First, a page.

Theory: This chapter addresses the relationship between dark personality traits and leadership style and leader behaviors. I introduce a model of the impact of leader personality on employees and organizational outcome. I present how each of the three dark personalities included in the Dark Triad has an influence on leadership style. Finally, positive leadership theories and models are introduced, and explanations as to why individuals presenting dark personalities would score low on the competencies associated with positive leadership styles are presented.
Practice: Leadership competencies are extracted from each of the positive leadership styles to form a Positive Leadership Competency Profile. Readers are encouraged to create a leadership competency profile for selection, performance appraisal, and promotion.
Antipersonnel weapons used during wartime were designed and used to terrorize communities, deny access to resources, and restrict movement; similarly, violence in the workplace is used to instill fear in others in order to control them and gain personal and organizational power.
Theory: In this chapter, different forms of workplace violence are defined, and their consequences on employees and the workplace are presented. A workplace violence perpetrator profile is offered, and narcissistic, Machiavellian, and psychopathic violence are addressed. Furthermore, organizational causes of workplace violence are presented.
Practice: This section presents the elements that should be included in the creation of a secure workplace. Steps on how to intervene following a harassment complaint and during and after a harassment investigation are presented. Finally, the exercise for this chapter consists of creating a harassment policy and program.
Individuals with dark personalities can hurt employees and organizations in many ways.
Theory: In this chapter, I address how employees with dark personalities present lower organizational commitment, job satisfaction, work motivation, and loyalty. I also address the fact that they do not tend to perform organizational citizenship behaviors. Furthermore, the fact that individuals with dark personalities are at higher risk of committing different forms of counterproductive work behaviors (CWB) is addressed, and different forms of CWB are presented. The association between corporate fraudsters’ profile and dark personality traits is presented as well as the association between corporate fraud and other work misbehavior. Organizational structures that allow and support fraud and CWB are introduced, and recommendations on actions to put in place in order to reduce corporate fraud and CWB are offered.
Practice: In this section, I present traits associated with CWB and corporate fraud and suggest that they should be measured within the selection and promotion processes. The exercise for this chapter consists of writing a CWB/fraud policy and program.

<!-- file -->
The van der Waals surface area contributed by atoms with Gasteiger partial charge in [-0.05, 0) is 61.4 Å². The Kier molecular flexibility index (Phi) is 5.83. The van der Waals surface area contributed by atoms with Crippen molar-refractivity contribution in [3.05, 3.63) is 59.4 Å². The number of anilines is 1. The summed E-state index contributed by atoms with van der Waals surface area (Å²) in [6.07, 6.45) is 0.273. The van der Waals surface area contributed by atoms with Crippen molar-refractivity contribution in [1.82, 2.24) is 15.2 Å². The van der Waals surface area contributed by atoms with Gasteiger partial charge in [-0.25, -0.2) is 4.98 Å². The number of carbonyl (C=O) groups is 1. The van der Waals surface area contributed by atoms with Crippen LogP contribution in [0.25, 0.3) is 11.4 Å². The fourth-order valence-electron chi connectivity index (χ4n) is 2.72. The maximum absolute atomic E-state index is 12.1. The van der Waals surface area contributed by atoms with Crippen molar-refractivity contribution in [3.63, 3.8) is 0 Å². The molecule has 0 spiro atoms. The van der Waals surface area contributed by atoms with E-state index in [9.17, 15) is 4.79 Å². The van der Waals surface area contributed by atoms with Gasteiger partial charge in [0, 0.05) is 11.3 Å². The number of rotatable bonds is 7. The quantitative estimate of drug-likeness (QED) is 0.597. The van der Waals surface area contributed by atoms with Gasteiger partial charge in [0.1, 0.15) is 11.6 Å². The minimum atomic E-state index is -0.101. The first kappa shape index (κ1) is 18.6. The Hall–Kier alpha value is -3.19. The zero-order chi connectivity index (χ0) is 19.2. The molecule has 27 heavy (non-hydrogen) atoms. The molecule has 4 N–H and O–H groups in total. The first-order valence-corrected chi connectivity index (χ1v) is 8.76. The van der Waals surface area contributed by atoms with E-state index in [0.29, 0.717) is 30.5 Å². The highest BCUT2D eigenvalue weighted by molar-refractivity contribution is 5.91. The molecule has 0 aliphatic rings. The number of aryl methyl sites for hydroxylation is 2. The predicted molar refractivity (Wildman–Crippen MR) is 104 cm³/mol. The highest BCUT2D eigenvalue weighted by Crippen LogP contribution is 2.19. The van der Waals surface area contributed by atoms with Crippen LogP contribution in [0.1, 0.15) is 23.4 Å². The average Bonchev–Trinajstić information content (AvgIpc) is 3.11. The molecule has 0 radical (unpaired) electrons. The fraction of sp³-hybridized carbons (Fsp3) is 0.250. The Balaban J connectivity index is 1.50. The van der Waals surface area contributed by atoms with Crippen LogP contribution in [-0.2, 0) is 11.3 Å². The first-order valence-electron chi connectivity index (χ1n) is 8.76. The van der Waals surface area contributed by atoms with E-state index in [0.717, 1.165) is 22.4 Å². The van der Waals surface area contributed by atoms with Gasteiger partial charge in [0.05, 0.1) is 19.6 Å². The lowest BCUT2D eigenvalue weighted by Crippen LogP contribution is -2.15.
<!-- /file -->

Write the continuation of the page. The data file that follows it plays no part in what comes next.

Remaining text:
While best practices in selection and promotion may reduce the risk of hiring and/or promoting individuals with dark personalities, some may still manage to enter organizations and do harm, both on a human and organizational level.
Theory: In this chapter, I present recommendations on how to deal with employees presenting dark personalities who are at different levels of the organizational hierarchy (i.e., an employee, a colleague, or a manager). I also make recommendations on how to deal with employees or managers with dark personalities who have committed corporate misbehavior, whether it is interpersonal or financial misbehavior, or both.
Practice: Case studies presented at the end of the book are introduced, and readers are encouraged to identify wrongful behaviors and establish a plan to deal with the individuals who perpetrate these wrongful behaviors.
In this last chapter, I address final thoughts, broad ideas, and personal thoughts on how to change our mindset to diminish the power given to dark individuals in our society. I address concepts such as success, leadership, humility, greed, and growth. I then make recommendations on creating a positive workplace, a workplace that would not attract or tolerate individuals with dark personalities and intentions. I present key elements composing a positive workplace to reduce the risk of attracting, hiring, and promoting individuals presenting dark personalities.
Dark Personalities in the Workplace defines dark personalities, their prevalence in the workplace, and how they are best managed. The book brings together research in psychology and business to both profile these employees and impart best practices for businesses to manage them. Chapters explore narcissism, Machiavellianism, and psychopathy in a work context. Coverage includes common behaviors such as incivility, negative attitudes, counterproductive behavior, harassment, bullying, violence and fraud. The importance of leadership and organizational culture is explored as a mitigating factor to the ill effects of dark personalities. Case studies, applied solutions and practical tools round out the discussion. In addition, practical advice is given on how to avoid hiring dark personalities, avoid promoting dark personalities, and how to perform investigations and interventions with dark personalities.